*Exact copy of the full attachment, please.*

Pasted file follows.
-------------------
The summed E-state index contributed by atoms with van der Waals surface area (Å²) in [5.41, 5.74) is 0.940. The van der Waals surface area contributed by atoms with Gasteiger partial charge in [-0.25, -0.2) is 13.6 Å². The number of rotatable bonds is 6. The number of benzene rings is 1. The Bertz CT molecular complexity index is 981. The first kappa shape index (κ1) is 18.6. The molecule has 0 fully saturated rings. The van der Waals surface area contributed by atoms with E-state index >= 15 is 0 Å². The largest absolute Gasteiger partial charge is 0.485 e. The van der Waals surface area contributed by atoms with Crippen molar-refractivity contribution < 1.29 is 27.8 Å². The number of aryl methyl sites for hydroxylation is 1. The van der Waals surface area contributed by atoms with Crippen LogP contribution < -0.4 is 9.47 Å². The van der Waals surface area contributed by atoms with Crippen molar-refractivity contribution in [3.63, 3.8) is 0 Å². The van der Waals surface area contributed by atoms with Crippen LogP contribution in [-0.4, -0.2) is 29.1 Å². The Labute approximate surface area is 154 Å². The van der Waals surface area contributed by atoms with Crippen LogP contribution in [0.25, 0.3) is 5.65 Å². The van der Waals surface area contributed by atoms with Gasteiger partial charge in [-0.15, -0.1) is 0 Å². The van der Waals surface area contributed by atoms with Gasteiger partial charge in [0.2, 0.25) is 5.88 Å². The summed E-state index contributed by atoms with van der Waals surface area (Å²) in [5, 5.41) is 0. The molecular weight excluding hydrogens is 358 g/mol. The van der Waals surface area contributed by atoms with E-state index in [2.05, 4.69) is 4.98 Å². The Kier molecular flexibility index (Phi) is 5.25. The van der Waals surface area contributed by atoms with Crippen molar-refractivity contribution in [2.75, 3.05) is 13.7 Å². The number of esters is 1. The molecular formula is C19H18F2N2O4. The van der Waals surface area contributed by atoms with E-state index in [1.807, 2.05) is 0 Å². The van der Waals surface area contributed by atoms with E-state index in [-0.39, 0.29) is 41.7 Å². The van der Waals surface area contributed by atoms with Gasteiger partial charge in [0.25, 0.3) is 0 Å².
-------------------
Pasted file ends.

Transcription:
The summed E-state index contributed by atoms with van der Waals surface area (Å²) in [5.41, 5.74) is 0.940. The van der Waals surface area contributed by atoms with Gasteiger partial charge in [-0.25, -0.2) is 13.6 Å². The number of rotatable bonds is 6. The number of benzene rings is 1. The Bertz CT molecular complexity index is 981. The first kappa shape index (κ1) is 18.6. The molecule has 0 fully saturated rings. The van der Waals surface area contributed by atoms with E-state index >= 15 is 0 Å². The largest absolute Gasteiger partial charge is 0.485 e. The van der Waals surface area contributed by atoms with Crippen molar-refractivity contribution < 1.29 is 27.8 Å². The number of aryl methyl sites for hydroxylation is 1. The van der Waals surface area contributed by atoms with Crippen LogP contribution < -0.4 is 9.47 Å². The van der Waals surface area contributed by atoms with Crippen molar-refractivity contribution in [3.63, 3.8) is 0 Å². The van der Waals surface area contributed by atoms with Crippen LogP contribution in [-0.4, -0.2) is 29.1 Å². The Labute approximate surface area is 154 Å². The van der Waals surface area contributed by atoms with Crippen LogP contribution in [0.25, 0.3) is 5.65 Å². The van der Waals surface area contributed by atoms with Gasteiger partial charge in [-0.15, -0.1) is 0 Å². The van der Waals surface area contributed by atoms with Gasteiger partial charge in [0.2, 0.25) is 5.88 Å². The summed E-state index contributed by atoms with van der Waals surface area (Å²) in [5, 5.41) is 0. The molecular weight excluding hydrogens is 358 g/mol. The van der Waals surface area contributed by atoms with E-state index in [2.05, 4.69) is 4.98 Å². The Kier molecular flexibility index (Phi) is 5.25. The van der Waals surface area contributed by atoms with Crippen molar-refractivity contribution in [2.75, 3.05) is 13.7 Å². The number of esters is 1. The molecular formula is C19H18F2N2O4. The van der Waals surface area contributed by atoms with E-state index in [1.807, 2.05) is 0 Å². The van der Waals surface area contributed by atoms with E-state index in [-0.39, 0.29) is 41.7 Å². The van der Waals surface area contributed by atoms with Gasteiger partial charge in [0.25, 0.3) is 0 Å².